Fujitsu Siemens has successfully come up with monitors that don't consume electricity from the main electrical supply when in standby mode.
Fujitsu Siemens has successfully come up with monitors that don't consume electricity from the main electrical supply when in standby mode. The technology is covered by six patents, and the first of these monitors are scheduled to go on sale next spring.
How do these monitors work? They use capacitors to store enough of a charge to flick it back on when the signal returns. The presence of solar panels also provide enough power to maintain this mode for up to five days. Beyond that, a regular power button can be used to bring the monitor out of standby.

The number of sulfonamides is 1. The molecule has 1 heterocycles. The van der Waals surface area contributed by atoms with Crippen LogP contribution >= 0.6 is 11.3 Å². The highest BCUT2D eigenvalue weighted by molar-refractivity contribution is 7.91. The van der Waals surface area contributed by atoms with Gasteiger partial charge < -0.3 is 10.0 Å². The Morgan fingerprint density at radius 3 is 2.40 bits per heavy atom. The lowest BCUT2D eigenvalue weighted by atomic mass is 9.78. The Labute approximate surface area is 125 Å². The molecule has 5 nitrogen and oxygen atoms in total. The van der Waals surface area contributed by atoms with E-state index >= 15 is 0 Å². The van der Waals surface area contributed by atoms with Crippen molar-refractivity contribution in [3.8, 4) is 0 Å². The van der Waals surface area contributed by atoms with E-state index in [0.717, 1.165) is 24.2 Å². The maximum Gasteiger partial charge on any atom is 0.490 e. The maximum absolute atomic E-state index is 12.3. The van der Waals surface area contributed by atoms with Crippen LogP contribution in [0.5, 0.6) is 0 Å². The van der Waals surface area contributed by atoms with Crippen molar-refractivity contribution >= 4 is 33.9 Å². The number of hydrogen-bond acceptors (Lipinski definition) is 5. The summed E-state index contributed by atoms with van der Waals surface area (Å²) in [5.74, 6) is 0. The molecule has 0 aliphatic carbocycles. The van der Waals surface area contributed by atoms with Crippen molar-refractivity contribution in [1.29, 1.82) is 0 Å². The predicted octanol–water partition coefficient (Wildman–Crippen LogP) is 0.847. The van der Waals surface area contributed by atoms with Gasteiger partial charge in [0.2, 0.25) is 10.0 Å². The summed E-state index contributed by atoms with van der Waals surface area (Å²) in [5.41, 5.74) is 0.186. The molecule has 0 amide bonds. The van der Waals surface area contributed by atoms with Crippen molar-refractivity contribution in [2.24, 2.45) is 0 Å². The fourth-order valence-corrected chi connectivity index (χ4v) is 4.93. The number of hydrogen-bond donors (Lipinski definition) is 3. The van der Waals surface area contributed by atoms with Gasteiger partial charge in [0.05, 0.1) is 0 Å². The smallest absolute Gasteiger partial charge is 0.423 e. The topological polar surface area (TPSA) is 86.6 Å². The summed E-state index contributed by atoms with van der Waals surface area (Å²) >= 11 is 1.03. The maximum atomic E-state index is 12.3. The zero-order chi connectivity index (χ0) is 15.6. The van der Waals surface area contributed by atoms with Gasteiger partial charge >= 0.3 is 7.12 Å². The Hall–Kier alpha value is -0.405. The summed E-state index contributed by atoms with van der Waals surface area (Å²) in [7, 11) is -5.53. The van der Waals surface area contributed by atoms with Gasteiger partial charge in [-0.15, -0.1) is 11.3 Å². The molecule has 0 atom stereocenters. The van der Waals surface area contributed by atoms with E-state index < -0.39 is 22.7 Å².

Fujitsu Siemens showed two 22in widescreen test monitors with power meters attached at a press event in Augsburg, Germany. The display drew 0.6-0.9W when the monitor was switched off using its standby button and with an active video signal from a VGA cable present. When the display signal was switched off, the monitor drew zero power even though the standby/power button was not pressed.
This technology appears to come in handy when you consider estimates by the British Government that up to eight percent of all domestic electricity is consumed by devices in standby.